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On the heels of the Discover Spending Monitor, which showed that confidence regarding personal finance and the economy is down, Chase Card Services has released its own study, finding that 30% of Americans believe the economy is getting better.
This statistic is actually a close match to the Discover survey, in which 29% of those surveyed believe the economy is getting better.
The difference? For those polled by Stratalys Research, the independent market research firm that completed the Chase Blueprint Behavioral Panel Survey in November and January, this number is up by 7 percentage points, rather than down by 2%.
The Chase study was also more optimistic than the Discover survey in other areas, too.
For instance, only 21% of those polled in the Blueprint Survey believe their own finances are getting worse, down 3 points from before the holidays. This contrasts to 46% of those polled by Discover who believe their finances are getting worse.
The Chase survey also revealed other good news:
- 60% of Americans met or stayed below their spending goals during the holiday season
- 31% believe finances have reached bottom and are now improving.
- 69% of those who are more optimistic about their personal finances also feel they are more in control of their money
- Understandably, only 27% who are not optimistic report feeling “in control.”
- 71% who believe they are in control of their finances are optimistic
- Only 30% who say they are not in control feel optimistic
Control and Optimism Go Hand in Hand
This isn’t surprising. When consumers can take realistic control of their finances through careful budgeting and credit card features like the Chase Blueprint plan, it leads to optimism.
Even if our financial picture stays the same, budgeting lets us see how much we can spend, and how quickly we can get out of debt. In many cases, the picture isn’t as bleak as we had imagined before we looked at it in black and white.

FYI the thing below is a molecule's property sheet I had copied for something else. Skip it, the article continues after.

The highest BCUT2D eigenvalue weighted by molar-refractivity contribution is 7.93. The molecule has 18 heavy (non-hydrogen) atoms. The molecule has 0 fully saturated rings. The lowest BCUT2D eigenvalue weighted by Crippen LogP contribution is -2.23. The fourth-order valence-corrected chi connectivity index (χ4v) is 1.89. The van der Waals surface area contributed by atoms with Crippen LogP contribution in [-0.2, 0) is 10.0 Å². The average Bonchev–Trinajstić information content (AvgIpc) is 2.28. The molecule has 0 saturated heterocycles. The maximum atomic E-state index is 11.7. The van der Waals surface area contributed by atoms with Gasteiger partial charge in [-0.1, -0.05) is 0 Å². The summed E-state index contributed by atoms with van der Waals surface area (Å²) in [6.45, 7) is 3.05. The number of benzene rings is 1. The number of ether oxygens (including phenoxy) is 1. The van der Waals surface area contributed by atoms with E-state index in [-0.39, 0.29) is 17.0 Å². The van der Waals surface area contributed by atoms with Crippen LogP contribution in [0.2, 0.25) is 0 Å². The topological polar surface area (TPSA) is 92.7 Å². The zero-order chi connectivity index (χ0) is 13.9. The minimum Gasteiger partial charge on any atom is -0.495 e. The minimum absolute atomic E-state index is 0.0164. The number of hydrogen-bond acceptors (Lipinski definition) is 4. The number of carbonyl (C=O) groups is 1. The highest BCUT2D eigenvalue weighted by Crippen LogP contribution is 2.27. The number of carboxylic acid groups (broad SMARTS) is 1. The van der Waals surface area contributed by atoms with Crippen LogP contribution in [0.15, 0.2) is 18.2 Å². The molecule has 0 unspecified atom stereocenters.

For instance, maybe you feel like you have trouble meeting your expenses every month; you’re always running out of money. If you begin tracking your spending, you may find you’re spending money on things you don’t need, or perhaps you discover more ways you can save money.
By freeing that money up to pay off your credit cards, your minimum monthly payments decrease. Without that dark cloud, you start to feel more optimistic about the future.
Sometimes, writing a budget can be disheartening because people may realize they just don’t have enough money to make ends meet every month. With this knowledge, however, they can find a second job, ask for a raise, cut expenses or take other action to improve the picture.
In that situation, taking charge of your finances might make you feel less optimistic at first … but once you take action, you realize you have more control of your money than you think and you can work to create a more positive financial future.
How Did You Do With Your Holiday Spending?
Of course, everyone’s allowed a financial slip-up now and then, and if it happens, it usually happens during the holidays. That’s definitely what the Chase study found. In spite of 60% of people sticking to their holiday budget, Americans spent about 20% more than they said they would on holiday shopping.
Ninety-two percent of Americans set a holiday budget, and 91 % of those believed they managed to stick with it. However, data collected by Chase shows that only 79% actually stayed within budget.
Here’s another instance where knowledge is power. If you realize you blew your holiday budget, you can cut corners now to pay off those bills and avoid additional finance charges. Otherwise, come spring, you’ll wonder where these credit card bills came from and why you always seem to carry a balance. That’s a frustrating feeling that leads to feeling out of control about your financial future.
For many Americans, it could be wise to use their upcoming tax refunds to pay down holiday bills. Click here to read some additional tips to pay off any lingering holiday credit card debt.
What about you, CreditShout readers? Did you stick to your holiday budget? If not, did you make a plan to pay down that debt before the first thaw?